Hepatitis B is usually transmitted by contact with infected human blood. For information on hepatitis in general, see Hepatitis A on this website.
Identify the hazard and assess the risks
All work areas and tasks should be assessed.
- Find out whether hepatitis B is a risk in your occupation. For more information on Hepatitis B, see below. Contact your union for further advice if necessary.
- Determine how many and which workers could be exposed.
- Carry out inspections, observe, evaluate current existing precautions.
- Talk to members of your work group - ask co-workers whether they are experiencing any health problems about which they are concerned. If any of your members have symptoms of hepatitis B, this must be reported to your employer and their doctor immediately.
- Investigate any past illnesses or complaints, analyse first aid, injury and illness and workers compensation records kept by your employer.
- Workers who are at increased risk of hepatitis B should be offered immunisation. Immunisation is the most effective way to protect against hepatitis B infection. For maximum protection workers must receive three doses of the vaccine. The second dose is given one month after the first dose, the third dose is given five months after that. The course of three doses gives protection to approximately 95 per cent of people. After the three doses, a blood test is done to check for protection. The test, and a booster dose every five years, is recommended for all workers at high risk.
Some people suffer side effects soon after immunisation, including fever, soreness where the injection was given, nausea, and joint pain. However, reactions to the vaccine are uncommon.
Negotiate an immunisation program with your employer. This may be done through the OHS Committee, if there is one. Your employer should cover the cost of the immunisation program. (Remember the hepatitis B vaccine only protects against hepatitis B - it does not protect people from other hepatitis viruses.)
- Ensure that all potentially exposed workers are provided with adequate information and training on the causes and symptoms of the disease, work practices and procedures and the use and maintenance of any protective clothing and equipment.
- Ensure that workers are provided with adequate protective clothing and equipment, and that it is maintained so that it remains effective.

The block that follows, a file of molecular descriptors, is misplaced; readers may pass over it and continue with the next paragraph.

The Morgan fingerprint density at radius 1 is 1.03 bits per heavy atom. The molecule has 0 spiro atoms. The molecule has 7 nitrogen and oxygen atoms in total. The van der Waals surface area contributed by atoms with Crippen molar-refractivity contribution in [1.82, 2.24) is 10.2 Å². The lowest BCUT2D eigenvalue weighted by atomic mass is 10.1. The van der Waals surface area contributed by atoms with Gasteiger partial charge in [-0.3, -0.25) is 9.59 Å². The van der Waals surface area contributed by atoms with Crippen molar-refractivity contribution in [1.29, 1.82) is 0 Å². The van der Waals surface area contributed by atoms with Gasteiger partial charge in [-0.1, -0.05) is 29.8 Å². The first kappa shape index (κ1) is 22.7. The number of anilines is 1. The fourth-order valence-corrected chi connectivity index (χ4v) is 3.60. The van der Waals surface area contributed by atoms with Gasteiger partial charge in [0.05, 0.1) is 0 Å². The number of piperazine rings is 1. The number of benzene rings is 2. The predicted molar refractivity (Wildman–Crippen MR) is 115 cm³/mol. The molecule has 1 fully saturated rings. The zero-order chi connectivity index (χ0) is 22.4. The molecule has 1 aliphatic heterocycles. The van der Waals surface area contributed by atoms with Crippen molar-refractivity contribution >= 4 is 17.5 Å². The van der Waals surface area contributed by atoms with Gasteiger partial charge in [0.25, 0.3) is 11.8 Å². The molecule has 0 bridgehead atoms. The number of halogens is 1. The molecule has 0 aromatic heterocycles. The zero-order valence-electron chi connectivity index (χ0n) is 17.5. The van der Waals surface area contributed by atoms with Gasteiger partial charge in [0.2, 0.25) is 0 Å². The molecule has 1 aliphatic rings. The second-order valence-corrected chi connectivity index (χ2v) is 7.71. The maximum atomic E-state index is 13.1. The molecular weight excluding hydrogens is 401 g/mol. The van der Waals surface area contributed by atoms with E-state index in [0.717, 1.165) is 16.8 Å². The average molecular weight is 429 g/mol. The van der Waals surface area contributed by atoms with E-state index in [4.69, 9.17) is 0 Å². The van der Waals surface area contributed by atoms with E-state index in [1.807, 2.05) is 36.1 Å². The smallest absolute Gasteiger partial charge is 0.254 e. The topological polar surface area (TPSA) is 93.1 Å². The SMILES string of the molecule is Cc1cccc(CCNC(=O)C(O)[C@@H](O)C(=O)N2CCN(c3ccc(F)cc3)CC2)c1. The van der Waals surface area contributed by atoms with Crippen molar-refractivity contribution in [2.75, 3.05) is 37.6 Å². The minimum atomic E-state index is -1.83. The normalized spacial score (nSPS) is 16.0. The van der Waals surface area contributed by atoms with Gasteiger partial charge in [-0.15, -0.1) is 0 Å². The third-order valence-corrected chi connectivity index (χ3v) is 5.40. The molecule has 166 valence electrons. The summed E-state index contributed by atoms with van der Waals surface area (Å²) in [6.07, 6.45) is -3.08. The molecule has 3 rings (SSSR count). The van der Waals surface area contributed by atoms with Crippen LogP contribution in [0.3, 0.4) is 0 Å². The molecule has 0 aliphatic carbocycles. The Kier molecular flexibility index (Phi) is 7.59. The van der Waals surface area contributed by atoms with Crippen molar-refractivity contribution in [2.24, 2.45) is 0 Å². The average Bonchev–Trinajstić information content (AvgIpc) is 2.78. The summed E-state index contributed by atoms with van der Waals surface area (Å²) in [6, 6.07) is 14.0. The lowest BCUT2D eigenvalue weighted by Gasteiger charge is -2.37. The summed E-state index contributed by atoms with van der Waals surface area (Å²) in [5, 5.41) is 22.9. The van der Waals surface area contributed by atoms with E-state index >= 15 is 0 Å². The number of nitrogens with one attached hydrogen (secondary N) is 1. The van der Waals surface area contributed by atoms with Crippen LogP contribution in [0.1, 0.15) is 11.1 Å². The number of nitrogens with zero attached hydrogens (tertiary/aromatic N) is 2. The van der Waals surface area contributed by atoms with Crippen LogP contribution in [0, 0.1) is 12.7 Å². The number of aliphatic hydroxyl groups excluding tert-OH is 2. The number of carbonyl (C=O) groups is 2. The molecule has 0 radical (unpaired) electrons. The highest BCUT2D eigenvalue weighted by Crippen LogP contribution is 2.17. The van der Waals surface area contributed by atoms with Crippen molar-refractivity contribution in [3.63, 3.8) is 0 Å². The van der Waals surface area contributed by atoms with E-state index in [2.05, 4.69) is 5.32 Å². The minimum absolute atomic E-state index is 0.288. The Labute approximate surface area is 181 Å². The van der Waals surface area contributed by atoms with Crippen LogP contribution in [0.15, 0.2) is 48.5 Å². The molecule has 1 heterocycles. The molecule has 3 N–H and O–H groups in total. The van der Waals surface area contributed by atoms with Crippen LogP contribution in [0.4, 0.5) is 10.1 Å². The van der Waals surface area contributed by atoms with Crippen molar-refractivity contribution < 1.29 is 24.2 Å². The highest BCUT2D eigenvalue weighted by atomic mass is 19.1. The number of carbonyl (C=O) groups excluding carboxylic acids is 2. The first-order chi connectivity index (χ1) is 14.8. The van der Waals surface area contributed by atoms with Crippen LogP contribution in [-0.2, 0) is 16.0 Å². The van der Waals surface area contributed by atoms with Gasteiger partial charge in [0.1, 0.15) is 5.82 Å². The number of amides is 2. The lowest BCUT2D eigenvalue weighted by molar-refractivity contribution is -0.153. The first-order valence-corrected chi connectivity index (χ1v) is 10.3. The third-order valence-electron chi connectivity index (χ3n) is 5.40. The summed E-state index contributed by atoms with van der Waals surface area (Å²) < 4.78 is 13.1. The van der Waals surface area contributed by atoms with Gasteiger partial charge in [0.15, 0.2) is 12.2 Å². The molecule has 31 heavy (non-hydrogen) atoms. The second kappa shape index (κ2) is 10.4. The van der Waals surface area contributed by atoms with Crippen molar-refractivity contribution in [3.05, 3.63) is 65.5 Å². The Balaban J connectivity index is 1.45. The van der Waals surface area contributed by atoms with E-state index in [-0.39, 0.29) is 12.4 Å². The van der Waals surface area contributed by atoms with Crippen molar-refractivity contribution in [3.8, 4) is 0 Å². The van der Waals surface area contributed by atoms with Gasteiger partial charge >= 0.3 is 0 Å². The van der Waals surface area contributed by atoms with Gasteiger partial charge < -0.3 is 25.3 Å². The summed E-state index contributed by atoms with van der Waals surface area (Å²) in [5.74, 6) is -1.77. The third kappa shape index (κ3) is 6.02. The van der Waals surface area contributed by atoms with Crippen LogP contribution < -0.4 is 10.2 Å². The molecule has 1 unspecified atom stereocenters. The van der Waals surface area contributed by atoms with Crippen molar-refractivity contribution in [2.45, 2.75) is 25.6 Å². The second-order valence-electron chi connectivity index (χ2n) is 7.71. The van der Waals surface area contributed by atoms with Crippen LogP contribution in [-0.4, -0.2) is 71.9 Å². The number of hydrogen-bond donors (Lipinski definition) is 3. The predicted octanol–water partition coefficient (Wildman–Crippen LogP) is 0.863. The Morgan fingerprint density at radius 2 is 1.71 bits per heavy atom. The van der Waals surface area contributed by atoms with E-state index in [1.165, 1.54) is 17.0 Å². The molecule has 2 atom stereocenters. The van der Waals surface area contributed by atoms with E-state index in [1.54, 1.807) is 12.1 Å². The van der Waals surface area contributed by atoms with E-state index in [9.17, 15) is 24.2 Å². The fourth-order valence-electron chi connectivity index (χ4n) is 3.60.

- Wearing of protective clothing and equipment such as protective gloves and aprons, eye and mouth protection where there is a risk of splashing;
- Immediately clearing up and disinfecting after spillages;
- Safe disposal or thorough disinfection of equipment, clothing and linen contaminated with body fluids;
- Cuts, grazes and breaks in the skin should be covered with waterproof dressings.
- Where blood and other samples suspected t be contaminated with Hepatitis B are handled in laboratories, strict guidelines must be observed. Operating theatre staff should also follow strict procedures. Proper procedures must be adopted for the safe disposal of infected wastes and all sharps.
- For workers in the sex industry: Adopt safe sex practices by always using condoms. Hands must be washed after handling used condoms, or after contact with the anal area.
What to do if someone is diagnosed with Hepatitis B
Make sure that the worker informs your employer and goes to their own doctor. If the worker contracted the disease through contact at work, ensure that a workers compensation claim is made (for advice on Workers' Compensation, go to the ToolKit on this site, or contact your union).
It is recommended that anyone living in a house with someone with hepatitis B should be immunised. If workers believe they have been exposed recently, they should see a doctor immediately. Their doctor can give them treatment which greatly reduces the risk of them becoming infected with hepatitis B.